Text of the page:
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Bob Kiefert, Green Bay Progressive

Bob Kiefert, Green Bay Progressive

Bob Kiefert is the Publisher of the Northeast Wisconsin - Green Bay Progressive. Before moving to Green Bay in 2008, he was the Assistant Director of Human Resources for Milwaukee County. A graduate of UWM in 1971, he moved to Madison, where he was Executive Personnel Officer and Technology Manager for the State Department of Employment Relations. He is a former Vice Chair of the Democratic Party of Brown County, Director at the Human Resources Management Association of S.E. Wisconsin (now SHRM), and Technology Commission Chair for the City of Franklin. Bob is a veteran of the U.S. Air Force (1965-1971).

Higher Ed Lower Debt Bill to Receive a Public Hearing

Posted by Bob Kiefert, Green Bay Progressive
Bob Kiefert, Green Bay Progressive
Bob Kiefert is the Publisher of the Northeast Wisconsin - Green Bay Progressive.
User is currently offline
on Friday, 02 October 2015
in Wisconsin

uwgb-studentPublic hearing on Higher Education Lower Debt Act authored by Sen. Dave Hansen of Green Bay and Rep. Cory Mason of Racine set for the Senate Committee on Universities and Technical Colleges on Wednesday, October 7 in the State Capitol.


MADISON - Legislation which could help thousands of student loan borrowers throughout Wisconsin refinance their debt will receive a public hearing in the Senate Committee on Universities and Technical Colleges on Wednesday, October 7 in the State Capitol.

Senate Bill 194, authored by Senator Dave Hansen (D-Green Bay) and Representative Cory Mason (D-Racine), is often referred to as the Higher Education Lower Debt Act. If enacted, it would create a state authority to help borrowers refinance their student loans, allow borrowers to deduct student loan payments on their state income taxes, and require borrowers to receive counseling about student loan debt prior to taking out loans.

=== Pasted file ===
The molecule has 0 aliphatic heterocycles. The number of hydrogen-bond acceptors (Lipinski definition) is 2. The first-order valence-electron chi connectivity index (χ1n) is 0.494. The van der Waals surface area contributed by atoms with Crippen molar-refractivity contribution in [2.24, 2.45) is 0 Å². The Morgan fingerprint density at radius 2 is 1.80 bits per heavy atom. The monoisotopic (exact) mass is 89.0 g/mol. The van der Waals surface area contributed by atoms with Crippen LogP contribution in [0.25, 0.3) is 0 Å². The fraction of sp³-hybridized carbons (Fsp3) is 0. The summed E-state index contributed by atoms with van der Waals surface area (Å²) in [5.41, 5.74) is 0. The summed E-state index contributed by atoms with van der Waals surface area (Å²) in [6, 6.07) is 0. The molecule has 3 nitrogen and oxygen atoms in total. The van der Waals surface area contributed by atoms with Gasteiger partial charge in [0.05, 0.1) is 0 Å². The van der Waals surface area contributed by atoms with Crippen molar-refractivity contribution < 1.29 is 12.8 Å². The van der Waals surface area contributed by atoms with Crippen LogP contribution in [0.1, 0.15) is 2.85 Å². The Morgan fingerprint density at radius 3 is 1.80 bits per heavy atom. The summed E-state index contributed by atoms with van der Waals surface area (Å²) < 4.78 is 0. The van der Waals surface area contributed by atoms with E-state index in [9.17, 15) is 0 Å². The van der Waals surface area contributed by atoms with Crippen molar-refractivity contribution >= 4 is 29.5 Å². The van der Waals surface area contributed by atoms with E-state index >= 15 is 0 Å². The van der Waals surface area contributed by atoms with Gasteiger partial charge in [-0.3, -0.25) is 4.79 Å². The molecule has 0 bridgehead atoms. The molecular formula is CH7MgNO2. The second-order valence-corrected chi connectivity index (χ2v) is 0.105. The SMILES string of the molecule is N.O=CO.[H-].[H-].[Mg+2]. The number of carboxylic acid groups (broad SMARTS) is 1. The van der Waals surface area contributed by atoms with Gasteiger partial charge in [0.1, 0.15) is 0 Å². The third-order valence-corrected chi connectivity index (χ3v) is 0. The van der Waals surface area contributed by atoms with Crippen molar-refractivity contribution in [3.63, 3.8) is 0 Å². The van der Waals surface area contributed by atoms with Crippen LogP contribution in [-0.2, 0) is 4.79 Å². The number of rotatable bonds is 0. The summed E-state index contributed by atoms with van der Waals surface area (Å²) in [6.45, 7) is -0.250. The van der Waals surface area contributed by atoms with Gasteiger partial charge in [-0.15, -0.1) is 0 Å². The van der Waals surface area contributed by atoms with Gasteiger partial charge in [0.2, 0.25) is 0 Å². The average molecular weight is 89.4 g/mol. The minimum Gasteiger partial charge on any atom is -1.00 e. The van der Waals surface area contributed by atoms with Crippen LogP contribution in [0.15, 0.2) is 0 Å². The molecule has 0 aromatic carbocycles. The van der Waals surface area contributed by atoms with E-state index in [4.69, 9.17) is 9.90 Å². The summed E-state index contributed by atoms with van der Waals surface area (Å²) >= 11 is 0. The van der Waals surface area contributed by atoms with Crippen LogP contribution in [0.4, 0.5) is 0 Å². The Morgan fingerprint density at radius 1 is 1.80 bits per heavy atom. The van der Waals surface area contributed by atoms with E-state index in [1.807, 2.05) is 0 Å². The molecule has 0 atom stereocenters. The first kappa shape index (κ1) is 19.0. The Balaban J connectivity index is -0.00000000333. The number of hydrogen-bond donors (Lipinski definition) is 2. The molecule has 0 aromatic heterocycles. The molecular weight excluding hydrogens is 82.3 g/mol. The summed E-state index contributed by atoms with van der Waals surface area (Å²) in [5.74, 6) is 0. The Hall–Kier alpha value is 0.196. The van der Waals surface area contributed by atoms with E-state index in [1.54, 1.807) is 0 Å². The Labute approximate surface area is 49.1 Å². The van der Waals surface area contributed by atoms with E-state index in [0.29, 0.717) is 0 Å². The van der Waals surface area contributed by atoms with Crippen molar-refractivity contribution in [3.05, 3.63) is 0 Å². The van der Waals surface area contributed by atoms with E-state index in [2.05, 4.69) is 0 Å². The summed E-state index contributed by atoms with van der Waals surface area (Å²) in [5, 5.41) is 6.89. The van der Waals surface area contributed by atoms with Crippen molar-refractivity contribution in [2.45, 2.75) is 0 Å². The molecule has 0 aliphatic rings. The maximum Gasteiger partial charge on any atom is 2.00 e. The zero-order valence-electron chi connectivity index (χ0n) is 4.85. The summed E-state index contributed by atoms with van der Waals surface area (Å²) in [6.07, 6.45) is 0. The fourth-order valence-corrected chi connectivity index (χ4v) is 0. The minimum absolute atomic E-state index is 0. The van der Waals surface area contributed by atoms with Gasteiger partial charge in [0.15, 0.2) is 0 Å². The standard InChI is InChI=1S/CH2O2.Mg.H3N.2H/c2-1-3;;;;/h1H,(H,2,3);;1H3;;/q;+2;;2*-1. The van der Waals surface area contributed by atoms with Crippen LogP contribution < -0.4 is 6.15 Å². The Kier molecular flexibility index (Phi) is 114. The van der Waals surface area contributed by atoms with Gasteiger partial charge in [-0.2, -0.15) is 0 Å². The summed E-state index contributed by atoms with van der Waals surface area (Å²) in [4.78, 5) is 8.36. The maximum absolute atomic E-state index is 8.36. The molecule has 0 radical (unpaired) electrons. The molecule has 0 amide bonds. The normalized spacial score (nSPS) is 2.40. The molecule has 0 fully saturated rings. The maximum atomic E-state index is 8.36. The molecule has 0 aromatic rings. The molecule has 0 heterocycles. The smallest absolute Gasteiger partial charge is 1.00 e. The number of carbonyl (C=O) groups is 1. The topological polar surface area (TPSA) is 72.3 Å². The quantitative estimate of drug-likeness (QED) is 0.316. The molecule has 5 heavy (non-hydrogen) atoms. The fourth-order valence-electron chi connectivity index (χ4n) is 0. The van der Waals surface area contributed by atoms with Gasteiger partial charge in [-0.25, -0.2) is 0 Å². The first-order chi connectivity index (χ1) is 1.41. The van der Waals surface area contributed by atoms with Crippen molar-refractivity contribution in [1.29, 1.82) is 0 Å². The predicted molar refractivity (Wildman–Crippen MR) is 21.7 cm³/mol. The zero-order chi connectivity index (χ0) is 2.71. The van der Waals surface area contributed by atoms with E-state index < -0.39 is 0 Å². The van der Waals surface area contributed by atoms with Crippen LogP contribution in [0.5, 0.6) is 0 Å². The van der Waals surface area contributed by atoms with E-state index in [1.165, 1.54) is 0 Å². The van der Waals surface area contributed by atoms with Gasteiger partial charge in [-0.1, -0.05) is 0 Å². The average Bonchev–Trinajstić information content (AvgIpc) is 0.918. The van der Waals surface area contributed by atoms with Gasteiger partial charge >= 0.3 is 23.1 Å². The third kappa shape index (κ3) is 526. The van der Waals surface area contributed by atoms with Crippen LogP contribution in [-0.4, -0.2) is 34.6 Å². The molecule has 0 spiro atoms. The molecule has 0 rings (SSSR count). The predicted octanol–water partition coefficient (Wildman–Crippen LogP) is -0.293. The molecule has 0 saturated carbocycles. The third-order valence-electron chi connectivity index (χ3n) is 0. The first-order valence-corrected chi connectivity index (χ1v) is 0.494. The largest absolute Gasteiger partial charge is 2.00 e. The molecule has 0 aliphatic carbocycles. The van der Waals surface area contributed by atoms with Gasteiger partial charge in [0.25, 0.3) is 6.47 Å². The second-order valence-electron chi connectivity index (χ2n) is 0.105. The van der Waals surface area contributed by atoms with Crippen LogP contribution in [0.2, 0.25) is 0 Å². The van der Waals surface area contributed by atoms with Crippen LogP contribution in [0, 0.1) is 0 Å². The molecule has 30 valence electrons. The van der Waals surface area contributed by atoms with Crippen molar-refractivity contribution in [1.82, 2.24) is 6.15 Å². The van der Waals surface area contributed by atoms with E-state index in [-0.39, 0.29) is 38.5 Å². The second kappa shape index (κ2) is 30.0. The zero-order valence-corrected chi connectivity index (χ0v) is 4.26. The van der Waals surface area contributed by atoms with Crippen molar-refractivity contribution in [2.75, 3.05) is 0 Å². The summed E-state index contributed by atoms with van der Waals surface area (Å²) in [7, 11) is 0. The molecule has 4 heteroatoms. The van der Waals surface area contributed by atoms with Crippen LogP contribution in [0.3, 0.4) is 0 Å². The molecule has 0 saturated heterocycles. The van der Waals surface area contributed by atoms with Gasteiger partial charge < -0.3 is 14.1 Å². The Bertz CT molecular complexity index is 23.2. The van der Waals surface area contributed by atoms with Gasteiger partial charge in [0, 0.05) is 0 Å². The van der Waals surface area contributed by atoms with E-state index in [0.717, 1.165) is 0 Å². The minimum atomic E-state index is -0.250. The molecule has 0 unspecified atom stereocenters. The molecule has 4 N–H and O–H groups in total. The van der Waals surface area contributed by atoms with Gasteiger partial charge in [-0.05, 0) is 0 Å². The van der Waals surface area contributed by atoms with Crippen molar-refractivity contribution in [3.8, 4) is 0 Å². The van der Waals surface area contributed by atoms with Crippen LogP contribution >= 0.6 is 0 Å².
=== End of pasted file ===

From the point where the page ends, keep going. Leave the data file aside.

dave-hansen“I am very pleased that the committee will be holding a hearing on this bill,” said Sen. Hansen. “Since this legislation was first introduced last session I have heard stories from people across the state who are struggling to pay back their loans.”

“These are not deadbeats, these are hard-working taxpayers who sought to pursue the American Dream by furthering their education and training. They only want a better future for themselves and their families. This legislation seeks to help them lessen the burden of paying for that education.”

The hearing will be held in room 300 Southeast of the State Capitol at 10 a.m. on Wednesday, October 7th. The hearing is open to the public and individuals are encouraged attend and testify.

***

Legislative Staffer Jay Wadd contributed to this story.

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Walker, Republicans Want Return to Political Patronage in State Government

Posted by Bob Kiefert, Green Bay Progressive
Bob Kiefert, Green Bay Progressive
Bob Kiefert is the Publisher of the Northeast Wisconsin - Green Bay Progressive.
User is currently offline
on Thursday, 24 September 2015
in Wisconsin

scott-walkerWalker and GOP lawmakers want to eliminate the state's civil service exams and replace them with a subjective review of résumés. The current civil service system has kept qualified workers in taxpayer-funded jobs based upon merit for nearly 100 years, and kept out partisan political hacks.


MADISON - Just three days after ending his presidential run, Wisconsin Gov. Scott Walker sought to reassert his conservative credentials Thursday by backing a proposed overhaul of the state's civil service system for 30,000 employees. The move comes four years after repealing most collective bargaining for public employees.